2. Patrick Crawley, Bandaged Imposter
The entire Downton Abbey series starts with the sinking of the Titanic in 1912. This event breaks up the line of succession to the estate because the heir, Patrick Crawley, went down with the ship. The uncertainty fuels the perfect pacing of Season One. Seemingly desperate for copy, the 15-year-old girl version of Julian Fellowes wrote into Season Two the arrival of a strange, mysterious soldier to the hospital. (See #1 above; shark jumps beget more shark jumps). He claims to be Patrick Crawley, the cousin whose death was the genesis of the entire series. Nobody knows if it is really him, of course, because his face is bandaged from war wounds. His mummy-like presence, sulking around the estate for weeks courting Lady Edith, was as silly as Pam’s “it was all a dream” moment in Dallas. Ultimately, we learn that the wounded man was a fraud, sort of like the whole diversion.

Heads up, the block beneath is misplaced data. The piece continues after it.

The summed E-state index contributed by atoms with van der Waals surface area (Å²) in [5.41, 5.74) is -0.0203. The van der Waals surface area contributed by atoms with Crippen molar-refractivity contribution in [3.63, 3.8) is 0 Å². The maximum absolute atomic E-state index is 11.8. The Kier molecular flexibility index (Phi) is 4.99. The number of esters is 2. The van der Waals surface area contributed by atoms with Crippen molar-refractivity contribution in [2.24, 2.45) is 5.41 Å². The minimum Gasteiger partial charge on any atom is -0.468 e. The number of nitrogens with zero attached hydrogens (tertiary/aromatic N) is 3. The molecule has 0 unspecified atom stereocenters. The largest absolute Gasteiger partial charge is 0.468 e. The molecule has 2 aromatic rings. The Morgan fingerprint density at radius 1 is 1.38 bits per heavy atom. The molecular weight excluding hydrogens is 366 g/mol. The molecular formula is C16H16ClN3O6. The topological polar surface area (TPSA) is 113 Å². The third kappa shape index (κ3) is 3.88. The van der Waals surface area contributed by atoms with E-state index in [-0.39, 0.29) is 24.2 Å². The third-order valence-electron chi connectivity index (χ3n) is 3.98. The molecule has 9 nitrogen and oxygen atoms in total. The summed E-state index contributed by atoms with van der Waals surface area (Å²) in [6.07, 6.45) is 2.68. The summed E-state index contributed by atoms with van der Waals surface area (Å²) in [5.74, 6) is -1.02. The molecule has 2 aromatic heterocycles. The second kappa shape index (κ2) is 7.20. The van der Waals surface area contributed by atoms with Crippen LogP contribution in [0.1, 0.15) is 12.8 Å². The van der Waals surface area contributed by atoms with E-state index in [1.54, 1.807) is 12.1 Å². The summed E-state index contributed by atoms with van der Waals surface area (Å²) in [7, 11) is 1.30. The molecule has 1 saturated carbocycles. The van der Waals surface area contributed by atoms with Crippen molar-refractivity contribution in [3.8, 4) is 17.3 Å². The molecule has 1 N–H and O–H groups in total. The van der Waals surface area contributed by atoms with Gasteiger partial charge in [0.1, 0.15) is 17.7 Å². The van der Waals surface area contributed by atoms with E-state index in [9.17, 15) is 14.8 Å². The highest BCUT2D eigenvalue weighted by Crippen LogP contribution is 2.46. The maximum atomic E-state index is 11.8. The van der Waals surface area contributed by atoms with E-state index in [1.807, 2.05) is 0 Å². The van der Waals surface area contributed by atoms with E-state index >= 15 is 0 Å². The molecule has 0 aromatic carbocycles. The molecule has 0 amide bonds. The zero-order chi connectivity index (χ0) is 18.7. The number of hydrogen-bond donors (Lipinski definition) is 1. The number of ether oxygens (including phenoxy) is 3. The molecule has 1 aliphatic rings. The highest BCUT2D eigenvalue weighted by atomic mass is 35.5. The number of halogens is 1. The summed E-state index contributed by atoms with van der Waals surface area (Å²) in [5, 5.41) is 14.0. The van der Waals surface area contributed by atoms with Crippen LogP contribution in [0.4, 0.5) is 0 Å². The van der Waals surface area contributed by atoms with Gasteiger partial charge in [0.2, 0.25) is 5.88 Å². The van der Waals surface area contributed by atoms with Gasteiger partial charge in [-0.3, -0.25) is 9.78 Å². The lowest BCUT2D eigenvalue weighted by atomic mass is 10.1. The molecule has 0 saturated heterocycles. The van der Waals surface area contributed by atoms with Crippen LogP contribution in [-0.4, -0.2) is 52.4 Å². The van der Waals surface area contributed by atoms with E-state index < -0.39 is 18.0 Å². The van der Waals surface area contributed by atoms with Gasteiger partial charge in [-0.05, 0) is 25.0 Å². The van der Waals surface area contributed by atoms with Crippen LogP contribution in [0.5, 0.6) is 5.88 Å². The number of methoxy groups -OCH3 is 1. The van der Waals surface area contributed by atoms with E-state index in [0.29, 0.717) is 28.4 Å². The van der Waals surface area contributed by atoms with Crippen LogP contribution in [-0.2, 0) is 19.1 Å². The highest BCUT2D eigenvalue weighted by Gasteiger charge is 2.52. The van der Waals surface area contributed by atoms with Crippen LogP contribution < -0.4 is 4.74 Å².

3. Matthew’s Pool of Bethesda Moment
In Season Two, Matthew Crawley was paralyzed in World War I. This injury drives much of the plot, until it is too inconvenient and is abandoned with a miracle straight from the Pool of Bethesda. His paralysis was certainly permanent, until it wasn’t. And then suddenly, once the paralysis can’t drive any more plot, it’s time to rise up out of that bed, fall in love with Mary all over again (yes, this device repeats, over and over), and get engaged.